The Archive

Tuesday, November 24, 2015

Fun Facts About Some Obscure Presidents

William Henry Harrison is the only president to attend my alma mater, Hampden-Sydney College. In fact, neither of the school's two most famous alumni, the other being Stephen Colbert, graduated from the college. Harrison joined the military and Colbert transferred to Northwestern University.

John Tyler had fifteen children, the most of any president, and was also the only president to be elected to office in the Confederate States of America.

Zachary Taylor voted zero times in his life, even in 1848, the year he was elected.

Millard Fillmore ran as a third party candidate in 1856, earning 21.5% of the popular vote but only winning one state, Maryland. The apparent discrepancy can be attributed in part to the fact that the new Republican Party was not on the ballot in the south, whereas Fillmore was on the ballot in most northern states.

Abraham Lincoln was not a vampire hunter. Nor was he obscure, but it bears repeating: he was not a vampire hunter, and that author should be ashamed.

Rutherford Hayes was president-elect for less than two days, as his election was not official until March 2 due to a painfully close vote and bitter process to determine the winner, and then he took the oath of office on March 3, because March 4, the usual inauguration day from 1793-1933, was a Sunday.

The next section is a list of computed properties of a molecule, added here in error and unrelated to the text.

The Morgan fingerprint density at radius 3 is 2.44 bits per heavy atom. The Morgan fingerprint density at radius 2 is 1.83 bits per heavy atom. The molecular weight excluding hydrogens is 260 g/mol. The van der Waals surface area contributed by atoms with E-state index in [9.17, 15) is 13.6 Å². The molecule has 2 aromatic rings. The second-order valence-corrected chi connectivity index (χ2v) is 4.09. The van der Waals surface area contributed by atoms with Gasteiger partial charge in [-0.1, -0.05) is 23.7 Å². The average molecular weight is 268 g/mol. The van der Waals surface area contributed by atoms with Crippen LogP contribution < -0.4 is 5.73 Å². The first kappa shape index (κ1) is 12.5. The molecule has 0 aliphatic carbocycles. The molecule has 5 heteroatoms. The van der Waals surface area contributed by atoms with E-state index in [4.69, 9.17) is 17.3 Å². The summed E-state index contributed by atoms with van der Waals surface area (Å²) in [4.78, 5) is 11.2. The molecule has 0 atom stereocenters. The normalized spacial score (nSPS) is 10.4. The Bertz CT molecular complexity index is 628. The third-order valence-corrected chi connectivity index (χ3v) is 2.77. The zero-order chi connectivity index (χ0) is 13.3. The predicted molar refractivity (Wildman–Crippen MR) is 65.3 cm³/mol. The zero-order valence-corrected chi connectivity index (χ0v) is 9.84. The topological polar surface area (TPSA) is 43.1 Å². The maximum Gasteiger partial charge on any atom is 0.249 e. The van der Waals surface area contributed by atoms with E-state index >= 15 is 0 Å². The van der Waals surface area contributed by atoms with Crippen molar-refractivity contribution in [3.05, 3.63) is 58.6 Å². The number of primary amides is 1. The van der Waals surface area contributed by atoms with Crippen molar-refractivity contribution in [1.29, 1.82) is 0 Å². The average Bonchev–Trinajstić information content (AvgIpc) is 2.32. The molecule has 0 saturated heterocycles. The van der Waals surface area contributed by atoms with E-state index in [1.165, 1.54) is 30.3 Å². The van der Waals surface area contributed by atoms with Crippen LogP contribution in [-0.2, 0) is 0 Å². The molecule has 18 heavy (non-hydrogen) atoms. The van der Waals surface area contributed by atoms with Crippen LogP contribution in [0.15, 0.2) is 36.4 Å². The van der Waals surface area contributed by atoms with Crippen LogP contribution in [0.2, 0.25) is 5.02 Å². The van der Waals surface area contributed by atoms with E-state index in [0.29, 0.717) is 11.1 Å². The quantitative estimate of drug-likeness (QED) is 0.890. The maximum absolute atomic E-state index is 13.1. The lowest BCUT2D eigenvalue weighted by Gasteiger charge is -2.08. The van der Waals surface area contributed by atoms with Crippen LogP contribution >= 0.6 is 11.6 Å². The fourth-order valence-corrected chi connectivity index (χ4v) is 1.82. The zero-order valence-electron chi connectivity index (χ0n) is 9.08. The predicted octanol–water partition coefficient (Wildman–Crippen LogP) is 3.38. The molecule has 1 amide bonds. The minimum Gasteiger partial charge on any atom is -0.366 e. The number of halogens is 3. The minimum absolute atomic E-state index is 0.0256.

James Garfield served more terms in the House of Representatives than any president ever elected. He was in Congress for nine terms from 1862-1880. Gerald Ford served 12 terms in the House, but was never elected president.

Chester Arthur championed civil service reform as president, after being a spoils system crony of Senator Roscoe Conkling prior to his nomination as vice president.

Benjamin Harrison was the last president with a full beard and the only grandson of a president to become president. He was 7 when his grandfather died in office, and 67 when he became the first president to die in the 20th century, passing away six months prior to the assassination of William McKinley.

You now know more about Benjamin Harrison, and perhaps all of these presidents, than approximately 99.7% of Americans.

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